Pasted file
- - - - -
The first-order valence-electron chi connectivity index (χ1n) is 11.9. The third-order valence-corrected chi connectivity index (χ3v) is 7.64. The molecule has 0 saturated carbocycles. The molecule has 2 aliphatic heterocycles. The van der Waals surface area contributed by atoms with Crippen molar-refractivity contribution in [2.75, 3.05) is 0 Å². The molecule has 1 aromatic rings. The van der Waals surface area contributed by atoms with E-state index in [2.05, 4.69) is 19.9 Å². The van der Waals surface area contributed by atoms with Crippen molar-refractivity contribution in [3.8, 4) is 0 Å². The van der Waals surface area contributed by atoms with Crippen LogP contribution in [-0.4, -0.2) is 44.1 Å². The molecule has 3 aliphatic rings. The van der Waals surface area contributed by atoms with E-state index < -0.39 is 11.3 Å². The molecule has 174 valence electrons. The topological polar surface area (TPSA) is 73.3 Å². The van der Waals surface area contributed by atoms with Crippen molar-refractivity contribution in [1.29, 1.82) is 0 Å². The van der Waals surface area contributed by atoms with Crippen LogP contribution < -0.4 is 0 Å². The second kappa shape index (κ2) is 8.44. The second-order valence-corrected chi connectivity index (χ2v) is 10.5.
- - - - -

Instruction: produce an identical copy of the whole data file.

The first-order valence-electron chi connectivity index (χ1n) is 11.9. The third-order valence-corrected chi connectivity index (χ3v) is 7.64. The molecule has 0 saturated carbocycles. The molecule has 2 aliphatic heterocycles. The van der Waals surface area contributed by atoms with Crippen molar-refractivity contribution in [2.75, 3.05) is 0 Å². The molecule has 1 aromatic rings. The van der Waals surface area contributed by atoms with E-state index in [2.05, 4.69) is 19.9 Å². The van der Waals surface area contributed by atoms with Crippen molar-refractivity contribution in [3.8, 4) is 0 Å². The van der Waals surface area contributed by atoms with Crippen LogP contribution in [-0.4, -0.2) is 44.1 Å². The molecule has 3 aliphatic rings. The van der Waals surface area contributed by atoms with E-state index < -0.39 is 11.3 Å². The molecule has 174 valence electrons. The topological polar surface area (TPSA) is 73.3 Å². The van der Waals surface area contributed by atoms with Crippen molar-refractivity contribution in [1.29, 1.82) is 0 Å². The van der Waals surface area contributed by atoms with Crippen LogP contribution < -0.4 is 0 Å². The second kappa shape index (κ2) is 8.44. The second-order valence-corrected chi connectivity index (χ2v) is 10.5.